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Other Farm Residents
photo of chickens in barnyard
Ross the rooster and his ladies.
Out of the Whey Farm provides food and board to a small flock of hens, no three of which are alike. In exchange, these ladies patrol the paddocks and pastures in search of fly larvae, snails, slugs, and other troublesome pests which they incorporate into their diets. As a result they lay eggs with bright, almost orange yolks that make store eggs pale (adjective and verb!) in comparison. The girls are getting along in age and, therefore, producing fewer eggs, but they will always have a home here on the farm and a field to patrol.

Trying to figure out what breed that rooster is? Well, don’t tell the ladies, but I got him at Ross. He is the strong, silent type, with the mettle of metal—literally. And although he is really quite abstract in appearance up close, he is often mistaken for a real rooster by visitors if not by the girls.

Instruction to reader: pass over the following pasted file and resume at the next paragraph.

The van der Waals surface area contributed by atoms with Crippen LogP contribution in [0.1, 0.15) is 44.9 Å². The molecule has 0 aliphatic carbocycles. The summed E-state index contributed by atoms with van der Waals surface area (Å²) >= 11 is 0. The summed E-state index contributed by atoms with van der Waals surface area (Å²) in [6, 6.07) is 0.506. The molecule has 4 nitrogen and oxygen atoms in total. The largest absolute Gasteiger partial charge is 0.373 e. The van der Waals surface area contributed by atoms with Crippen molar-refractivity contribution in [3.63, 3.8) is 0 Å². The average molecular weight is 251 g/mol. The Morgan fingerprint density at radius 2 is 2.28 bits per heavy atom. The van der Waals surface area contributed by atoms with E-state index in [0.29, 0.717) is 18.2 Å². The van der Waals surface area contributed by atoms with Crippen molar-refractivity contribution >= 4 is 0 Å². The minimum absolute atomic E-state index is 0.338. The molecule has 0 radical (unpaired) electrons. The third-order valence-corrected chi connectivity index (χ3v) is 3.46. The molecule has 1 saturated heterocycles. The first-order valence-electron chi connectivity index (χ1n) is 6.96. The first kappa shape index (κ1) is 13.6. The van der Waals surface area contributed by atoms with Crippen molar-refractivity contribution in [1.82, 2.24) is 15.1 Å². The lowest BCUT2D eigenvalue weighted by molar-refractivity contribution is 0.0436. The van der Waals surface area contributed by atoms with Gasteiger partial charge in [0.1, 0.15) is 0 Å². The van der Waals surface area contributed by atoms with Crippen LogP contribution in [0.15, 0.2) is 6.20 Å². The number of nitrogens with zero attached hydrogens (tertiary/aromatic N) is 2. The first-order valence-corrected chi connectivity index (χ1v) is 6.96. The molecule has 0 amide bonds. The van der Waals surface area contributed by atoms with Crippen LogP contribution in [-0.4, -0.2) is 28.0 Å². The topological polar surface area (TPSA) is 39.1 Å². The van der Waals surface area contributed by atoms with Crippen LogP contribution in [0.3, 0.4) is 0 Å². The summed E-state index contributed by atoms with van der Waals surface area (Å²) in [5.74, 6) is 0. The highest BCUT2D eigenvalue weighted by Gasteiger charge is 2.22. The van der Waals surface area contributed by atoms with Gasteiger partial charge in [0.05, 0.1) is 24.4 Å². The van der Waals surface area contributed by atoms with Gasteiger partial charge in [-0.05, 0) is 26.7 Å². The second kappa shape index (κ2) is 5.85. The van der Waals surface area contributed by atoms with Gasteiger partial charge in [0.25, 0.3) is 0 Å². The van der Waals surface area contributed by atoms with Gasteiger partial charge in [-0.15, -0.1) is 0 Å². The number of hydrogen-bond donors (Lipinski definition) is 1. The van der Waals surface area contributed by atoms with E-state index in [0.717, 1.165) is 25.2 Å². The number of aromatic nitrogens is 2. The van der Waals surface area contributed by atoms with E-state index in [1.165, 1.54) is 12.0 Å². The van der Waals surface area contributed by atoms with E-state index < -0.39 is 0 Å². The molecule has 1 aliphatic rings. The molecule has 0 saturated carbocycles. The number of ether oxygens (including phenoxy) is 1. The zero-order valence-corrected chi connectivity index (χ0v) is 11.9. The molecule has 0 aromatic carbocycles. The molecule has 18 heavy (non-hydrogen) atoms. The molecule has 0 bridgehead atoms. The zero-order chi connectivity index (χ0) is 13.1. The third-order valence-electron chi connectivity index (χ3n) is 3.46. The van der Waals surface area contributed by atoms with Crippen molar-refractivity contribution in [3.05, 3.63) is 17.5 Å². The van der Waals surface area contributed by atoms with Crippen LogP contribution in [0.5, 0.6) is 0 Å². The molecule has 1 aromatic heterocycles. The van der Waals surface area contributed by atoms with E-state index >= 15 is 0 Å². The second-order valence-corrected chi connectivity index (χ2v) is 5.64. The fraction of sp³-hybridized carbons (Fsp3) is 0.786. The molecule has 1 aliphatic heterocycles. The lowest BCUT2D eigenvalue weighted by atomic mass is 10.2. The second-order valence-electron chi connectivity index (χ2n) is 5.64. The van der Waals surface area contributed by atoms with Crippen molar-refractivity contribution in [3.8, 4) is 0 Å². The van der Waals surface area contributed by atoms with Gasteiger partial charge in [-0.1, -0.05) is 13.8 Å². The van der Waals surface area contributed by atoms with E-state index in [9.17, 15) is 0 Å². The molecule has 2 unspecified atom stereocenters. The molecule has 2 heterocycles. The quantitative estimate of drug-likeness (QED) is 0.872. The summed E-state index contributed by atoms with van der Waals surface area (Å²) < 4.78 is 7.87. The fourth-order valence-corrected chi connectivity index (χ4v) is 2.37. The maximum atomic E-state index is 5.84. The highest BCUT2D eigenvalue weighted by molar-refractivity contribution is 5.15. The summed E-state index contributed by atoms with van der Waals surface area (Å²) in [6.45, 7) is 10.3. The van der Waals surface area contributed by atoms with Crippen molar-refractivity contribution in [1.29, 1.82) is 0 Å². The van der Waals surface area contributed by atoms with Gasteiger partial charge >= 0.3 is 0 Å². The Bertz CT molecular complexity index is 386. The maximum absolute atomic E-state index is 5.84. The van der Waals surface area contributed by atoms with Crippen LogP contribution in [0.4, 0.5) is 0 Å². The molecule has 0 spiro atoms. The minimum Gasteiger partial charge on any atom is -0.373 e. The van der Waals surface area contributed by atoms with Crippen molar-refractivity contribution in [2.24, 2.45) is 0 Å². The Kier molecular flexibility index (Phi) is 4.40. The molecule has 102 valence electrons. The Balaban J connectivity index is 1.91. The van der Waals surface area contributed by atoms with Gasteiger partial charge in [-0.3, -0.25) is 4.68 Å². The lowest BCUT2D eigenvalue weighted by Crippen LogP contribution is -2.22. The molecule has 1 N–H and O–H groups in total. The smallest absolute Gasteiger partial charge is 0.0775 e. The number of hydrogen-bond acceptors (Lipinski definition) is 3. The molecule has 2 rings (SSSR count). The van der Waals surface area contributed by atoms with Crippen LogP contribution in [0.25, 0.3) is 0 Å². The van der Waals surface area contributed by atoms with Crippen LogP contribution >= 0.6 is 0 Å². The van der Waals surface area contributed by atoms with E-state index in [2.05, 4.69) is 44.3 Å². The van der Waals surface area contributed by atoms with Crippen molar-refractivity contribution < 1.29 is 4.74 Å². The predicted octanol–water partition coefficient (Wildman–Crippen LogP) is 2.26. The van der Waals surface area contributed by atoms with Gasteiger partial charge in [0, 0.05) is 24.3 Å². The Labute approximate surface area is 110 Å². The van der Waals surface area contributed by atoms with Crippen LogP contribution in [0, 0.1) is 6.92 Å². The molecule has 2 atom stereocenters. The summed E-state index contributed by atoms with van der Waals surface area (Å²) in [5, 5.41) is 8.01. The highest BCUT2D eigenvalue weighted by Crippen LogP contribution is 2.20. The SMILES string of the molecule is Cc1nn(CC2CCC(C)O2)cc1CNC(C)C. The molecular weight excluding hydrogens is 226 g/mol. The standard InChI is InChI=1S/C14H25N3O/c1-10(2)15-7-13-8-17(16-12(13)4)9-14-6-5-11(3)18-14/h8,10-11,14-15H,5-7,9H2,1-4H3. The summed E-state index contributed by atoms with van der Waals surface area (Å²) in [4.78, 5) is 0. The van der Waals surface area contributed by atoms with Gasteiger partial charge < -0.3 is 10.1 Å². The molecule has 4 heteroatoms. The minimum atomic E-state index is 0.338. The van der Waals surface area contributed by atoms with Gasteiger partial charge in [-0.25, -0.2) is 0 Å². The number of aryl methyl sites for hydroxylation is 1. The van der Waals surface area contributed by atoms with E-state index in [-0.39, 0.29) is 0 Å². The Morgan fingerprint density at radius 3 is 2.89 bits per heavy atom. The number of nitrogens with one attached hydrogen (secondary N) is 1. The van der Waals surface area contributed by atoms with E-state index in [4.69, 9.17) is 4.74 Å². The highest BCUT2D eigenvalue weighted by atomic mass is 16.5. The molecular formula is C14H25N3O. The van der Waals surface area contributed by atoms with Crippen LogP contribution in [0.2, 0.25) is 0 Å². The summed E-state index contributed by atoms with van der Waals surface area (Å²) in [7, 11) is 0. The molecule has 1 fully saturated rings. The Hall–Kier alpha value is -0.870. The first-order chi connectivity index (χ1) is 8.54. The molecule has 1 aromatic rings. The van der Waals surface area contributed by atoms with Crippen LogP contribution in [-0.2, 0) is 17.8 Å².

Four barn kitties, all named Kitty!

And what farm would be complete without barn kittens. I have three indoor/outdoor cats, all "fixed" and vaccinated responsibly. Well, imagine my surprise this last summer when these four kittens, about eight weeks old at the time, showed up in my barn, hungry and alone. So I fed them, of course, and finally got them to go into a cage for their meals. What to do next. I just couldn't bring myself to take them to the shelter, so I enlisted the help of FieldHaven Feline Rescue and Adoption a local private shelter for cats experiencing personal problems. They helped defray the cost of spaying and neutering. As a way of showing my thanks, I am now making monthly automatic donations to Fieldhaven just as I do to public radio and television. Thanks, Fieldhaven, for being there.